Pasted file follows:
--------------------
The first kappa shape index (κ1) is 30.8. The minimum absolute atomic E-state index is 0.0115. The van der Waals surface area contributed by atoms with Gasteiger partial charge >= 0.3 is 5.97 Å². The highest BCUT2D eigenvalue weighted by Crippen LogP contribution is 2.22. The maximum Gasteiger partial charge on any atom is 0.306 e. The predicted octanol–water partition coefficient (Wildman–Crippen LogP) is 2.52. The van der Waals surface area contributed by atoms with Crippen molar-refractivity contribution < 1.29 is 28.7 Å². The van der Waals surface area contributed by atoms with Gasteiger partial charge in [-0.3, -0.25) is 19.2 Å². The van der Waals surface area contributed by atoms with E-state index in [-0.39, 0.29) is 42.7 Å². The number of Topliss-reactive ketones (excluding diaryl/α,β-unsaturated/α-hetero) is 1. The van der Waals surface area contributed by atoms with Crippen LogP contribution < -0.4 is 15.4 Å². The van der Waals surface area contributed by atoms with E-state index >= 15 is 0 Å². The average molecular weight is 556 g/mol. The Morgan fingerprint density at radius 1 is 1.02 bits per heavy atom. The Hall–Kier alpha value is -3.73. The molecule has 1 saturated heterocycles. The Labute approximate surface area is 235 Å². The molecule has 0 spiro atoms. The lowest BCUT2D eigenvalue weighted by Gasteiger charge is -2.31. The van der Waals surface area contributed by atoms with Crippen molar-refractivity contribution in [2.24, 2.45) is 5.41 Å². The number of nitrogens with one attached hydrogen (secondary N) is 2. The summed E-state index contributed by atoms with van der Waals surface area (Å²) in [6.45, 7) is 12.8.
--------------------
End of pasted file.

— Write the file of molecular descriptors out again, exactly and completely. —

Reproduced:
The first kappa shape index (κ1) is 30.8. The minimum absolute atomic E-state index is 0.0115. The van der Waals surface area contributed by atoms with Gasteiger partial charge >= 0.3 is 5.97 Å². The highest BCUT2D eigenvalue weighted by Crippen LogP contribution is 2.22. The maximum Gasteiger partial charge on any atom is 0.306 e. The predicted octanol–water partition coefficient (Wildman–Crippen LogP) is 2.52. The van der Waals surface area contributed by atoms with Crippen molar-refractivity contribution < 1.29 is 28.7 Å². The van der Waals surface area contributed by atoms with Gasteiger partial charge in [-0.3, -0.25) is 19.2 Å². The van der Waals surface area contributed by atoms with E-state index in [-0.39, 0.29) is 42.7 Å². The number of Topliss-reactive ketones (excluding diaryl/α,β-unsaturated/α-hetero) is 1. The van der Waals surface area contributed by atoms with Crippen LogP contribution < -0.4 is 15.4 Å². The van der Waals surface area contributed by atoms with E-state index >= 15 is 0 Å². The average molecular weight is 556 g/mol. The Morgan fingerprint density at radius 1 is 1.02 bits per heavy atom. The Hall–Kier alpha value is -3.73. The molecule has 1 saturated heterocycles. The Labute approximate surface area is 235 Å². The molecule has 0 spiro atoms. The lowest BCUT2D eigenvalue weighted by Gasteiger charge is -2.31. The van der Waals surface area contributed by atoms with Crippen molar-refractivity contribution in [2.24, 2.45) is 5.41 Å². The number of nitrogens with one attached hydrogen (secondary N) is 2. The summed E-state index contributed by atoms with van der Waals surface area (Å²) in [6.45, 7) is 12.8.